I was looking forward to this, Oates’ 36th novel, and it delivered somewhat. The story-line was splendid, but why make it so difficult to follow? To me that’s not “intellectual” but trying too hard to appear intellectual.

Thunderstruck by Erik Larson
Set in Edwardian London and on the coasts of Cornwall, Cape Cod, and Nova Scotia, Thunderstruck brings to life the years when great shipping companies were building bigger, faster ocean liners, scientific exhibits dazzled the public and rich folks blatantly displayed their booty. This is the story of two men: Hawley Crippen, a mild-mannered murderer; and Guglielmo Marconi, creator of the wireless --whose lives intersect during one of the greatest criminal chases of all time.This book opens a magic door to the era of séances, and science inhabited by inventors, magicians, and Scotland Yard detectives. Rich with detail. I was engrossed immediately and learned a thing or two!

The Double Bind by Chris Bohjalian
Laurel Estabrook was the victim of a brutal attack. Despite her emotional scars, she throws herself into her job at a homeless shelter. One of her clients is Bobbie Crocker, who has a history of mental illness, but also alludes to an earlier life as a very successful photographer. Laurel finds it hard to believe that he could have once chronicled the lives of musicians and celebrities, but a box of photographs and negatives discovered among his possessions after his death may prove otherwise.
While Bobbie Crocker, the photographer in The Double Bind, is fictitious, the photographs that appear in the book are real. They were taken by a man named Bob "Soupy" Campbell, who, as Chris Bohaljian explains in his Author's Note, "had gone from photographing luminaries from the 1950s and 1960s to winding up at a homeless shelter in northern Vermont." Great book – Bohaljian’s best ever.

The Secret by Rhonda Byrne
The “Great Secret” has been documented in oral traditions, literature, religions and philosophies throughout the centuries. In this book, all the pieces come together and Byrne (along with a cast of real-life practitioners) guide us on how to use the ancient secrets, and include chapters on money, health, relationships, and the pursuit of happiness.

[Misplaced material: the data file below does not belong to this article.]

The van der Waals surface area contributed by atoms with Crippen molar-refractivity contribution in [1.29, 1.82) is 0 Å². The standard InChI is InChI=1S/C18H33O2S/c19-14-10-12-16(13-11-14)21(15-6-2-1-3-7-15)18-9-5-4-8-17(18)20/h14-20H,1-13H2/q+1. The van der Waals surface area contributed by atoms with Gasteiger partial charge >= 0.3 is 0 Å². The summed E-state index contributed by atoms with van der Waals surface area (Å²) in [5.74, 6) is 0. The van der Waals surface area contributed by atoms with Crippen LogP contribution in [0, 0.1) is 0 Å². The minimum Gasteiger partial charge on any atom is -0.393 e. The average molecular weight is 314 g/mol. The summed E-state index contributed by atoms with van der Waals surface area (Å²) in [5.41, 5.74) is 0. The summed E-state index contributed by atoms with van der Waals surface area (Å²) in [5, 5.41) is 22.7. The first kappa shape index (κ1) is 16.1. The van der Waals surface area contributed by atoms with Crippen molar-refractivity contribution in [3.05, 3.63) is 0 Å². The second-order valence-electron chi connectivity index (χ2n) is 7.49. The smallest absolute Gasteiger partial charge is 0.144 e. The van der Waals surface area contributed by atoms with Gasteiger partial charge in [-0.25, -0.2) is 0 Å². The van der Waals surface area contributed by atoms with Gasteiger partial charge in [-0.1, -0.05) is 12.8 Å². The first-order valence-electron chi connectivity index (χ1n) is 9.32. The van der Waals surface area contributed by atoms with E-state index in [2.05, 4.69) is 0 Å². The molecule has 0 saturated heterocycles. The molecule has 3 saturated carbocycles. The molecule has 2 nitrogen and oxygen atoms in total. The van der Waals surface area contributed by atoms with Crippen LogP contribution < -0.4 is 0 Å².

Holy-moly! After I got over the “woo-woo” introduction music I really got into the message. It’s not a typical self-help book, but how to create the life you want – whatever that might be. I actually apply the knowledge everyday with some pretty great results. I bought this book on CD, which I highly recommend. I keep my copy in my car and re-listen during drive-time.

The Last Report on the Miracles at Little No Horse by Louise Erdrich Award-winning author Louise Erdrich is German-American and Turtle Mountain Ojibwe, and she uses her incredible heritage in this story. This is a big story -- spanning the 20th century from 1910 to 1996, and revolves around Father Damien Modeste, who is actually a woman. As the title indicates there are miracles in this epic tale. Father Damien writes long letters to the Pope seeking guidance and when at last the Vatican sends somebody to the tiny North Dakota reservation the Father is more than 100 years old.
Sublime book.

The God of Animals by Aryn Kyle
After her older sister runs away to marry a rodeo cowboy, eleven year old Alice Winston is left alone with her really, truly dysfunctional family. For example, her mother never gets out of bed. It’s the hottest summer in fifteen years and the bills are piling up on their run-down horse farm. Things look pretty bad until a wealthy girl shows up for riding lessons.
This is Kyle's first novel and superb! Don’t fight it. Go out and find it, buy it, borrow it – just read it! One of my favorite books of 2007.
Thirteen Moons by Charles Frazier
Charles Frazier (Cold Mountain) has written another tale from the 19th century. This one stars a 12-year-old boy named Will who is given a horse, a key, and a map, and sent alone into Indian country to run a trading post. He befriends a Cherokee chief named Bear and places his allegiance on the side of the embattled Indian Nation -- along with a young woman he won in a card game
I loved this book -- historical fiction set in the western wilderness, infused with a great (if quirky) love story. Of course there’s heartbreak and loss – oh man, it’s great!

The Yiddish Policeman’s Union by Michael Chabon
Jewish refugees and their descendants, including detective Meyer Landsman, have lived in the Federal District of Sitka, a "temporary" safe location created after the Holocaust, for many years. But the District is set to revert to Alaskan control, and they are once again facing the great unknown. Things get interesting when Landsman discovers the body of his neighbor (a former chess prodigy) in the cheap hotel where they both live. As the investigation continues, word comes down from on high that the case is to be dropped immediately.